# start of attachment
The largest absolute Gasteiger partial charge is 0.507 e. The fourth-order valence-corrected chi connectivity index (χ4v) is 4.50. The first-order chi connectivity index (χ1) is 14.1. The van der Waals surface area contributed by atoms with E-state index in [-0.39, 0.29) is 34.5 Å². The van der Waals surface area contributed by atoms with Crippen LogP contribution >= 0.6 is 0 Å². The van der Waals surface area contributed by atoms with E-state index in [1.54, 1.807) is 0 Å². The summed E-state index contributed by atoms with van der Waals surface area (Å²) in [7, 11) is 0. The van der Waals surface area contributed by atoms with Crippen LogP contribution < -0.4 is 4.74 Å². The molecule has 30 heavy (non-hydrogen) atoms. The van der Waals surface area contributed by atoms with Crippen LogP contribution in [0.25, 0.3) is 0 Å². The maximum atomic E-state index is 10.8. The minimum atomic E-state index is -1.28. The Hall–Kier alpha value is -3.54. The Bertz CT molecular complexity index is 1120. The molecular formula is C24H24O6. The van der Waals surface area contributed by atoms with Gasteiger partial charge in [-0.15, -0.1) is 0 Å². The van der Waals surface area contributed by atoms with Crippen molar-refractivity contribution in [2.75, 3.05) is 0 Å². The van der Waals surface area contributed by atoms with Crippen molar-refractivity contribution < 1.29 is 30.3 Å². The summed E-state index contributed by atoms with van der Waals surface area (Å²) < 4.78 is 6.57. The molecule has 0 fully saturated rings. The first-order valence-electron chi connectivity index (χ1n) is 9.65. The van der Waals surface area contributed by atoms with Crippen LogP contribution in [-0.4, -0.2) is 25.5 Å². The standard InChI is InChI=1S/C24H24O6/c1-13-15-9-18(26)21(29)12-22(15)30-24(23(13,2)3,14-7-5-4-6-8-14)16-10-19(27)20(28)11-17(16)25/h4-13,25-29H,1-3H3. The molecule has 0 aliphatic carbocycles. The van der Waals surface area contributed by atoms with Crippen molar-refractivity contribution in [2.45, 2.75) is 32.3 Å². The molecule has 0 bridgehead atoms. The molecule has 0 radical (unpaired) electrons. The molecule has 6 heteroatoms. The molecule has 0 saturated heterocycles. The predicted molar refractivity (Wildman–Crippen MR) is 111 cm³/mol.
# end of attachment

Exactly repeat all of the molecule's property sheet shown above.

The largest absolute Gasteiger partial charge is 0.507 e. The fourth-order valence-corrected chi connectivity index (χ4v) is 4.50. The first-order chi connectivity index (χ1) is 14.1. The van der Waals surface area contributed by atoms with E-state index in [-0.39, 0.29) is 34.5 Å². The van der Waals surface area contributed by atoms with Crippen LogP contribution >= 0.6 is 0 Å². The van der Waals surface area contributed by atoms with E-state index in [1.54, 1.807) is 0 Å². The summed E-state index contributed by atoms with van der Waals surface area (Å²) in [7, 11) is 0. The van der Waals surface area contributed by atoms with Crippen LogP contribution < -0.4 is 4.74 Å². The molecule has 30 heavy (non-hydrogen) atoms. The van der Waals surface area contributed by atoms with Crippen LogP contribution in [0.25, 0.3) is 0 Å². The maximum atomic E-state index is 10.8. The minimum atomic E-state index is -1.28. The Hall–Kier alpha value is -3.54. The Bertz CT molecular complexity index is 1120. The molecular formula is C24H24O6. The van der Waals surface area contributed by atoms with Gasteiger partial charge in [-0.15, -0.1) is 0 Å². The van der Waals surface area contributed by atoms with Crippen molar-refractivity contribution in [2.75, 3.05) is 0 Å². The van der Waals surface area contributed by atoms with Crippen molar-refractivity contribution < 1.29 is 30.3 Å². The summed E-state index contributed by atoms with van der Waals surface area (Å²) < 4.78 is 6.57. The molecule has 0 fully saturated rings. The first-order valence-electron chi connectivity index (χ1n) is 9.65. The van der Waals surface area contributed by atoms with Crippen LogP contribution in [-0.4, -0.2) is 25.5 Å². The standard InChI is InChI=1S/C24H24O6/c1-13-15-9-18(26)21(29)12-22(15)30-24(23(13,2)3,14-7-5-4-6-8-14)16-10-19(27)20(28)11-17(16)25/h4-13,25-29H,1-3H3. The molecule has 0 aliphatic carbocycles. The van der Waals surface area contributed by atoms with Crippen molar-refractivity contribution in [2.45, 2.75) is 32.3 Å². The molecule has 0 bridgehead atoms. The molecule has 0 radical (unpaired) electrons. The molecule has 6 heteroatoms. The molecule has 0 saturated heterocycles. The predicted molar refractivity (Wildman–Crippen MR) is 111 cm³/mol.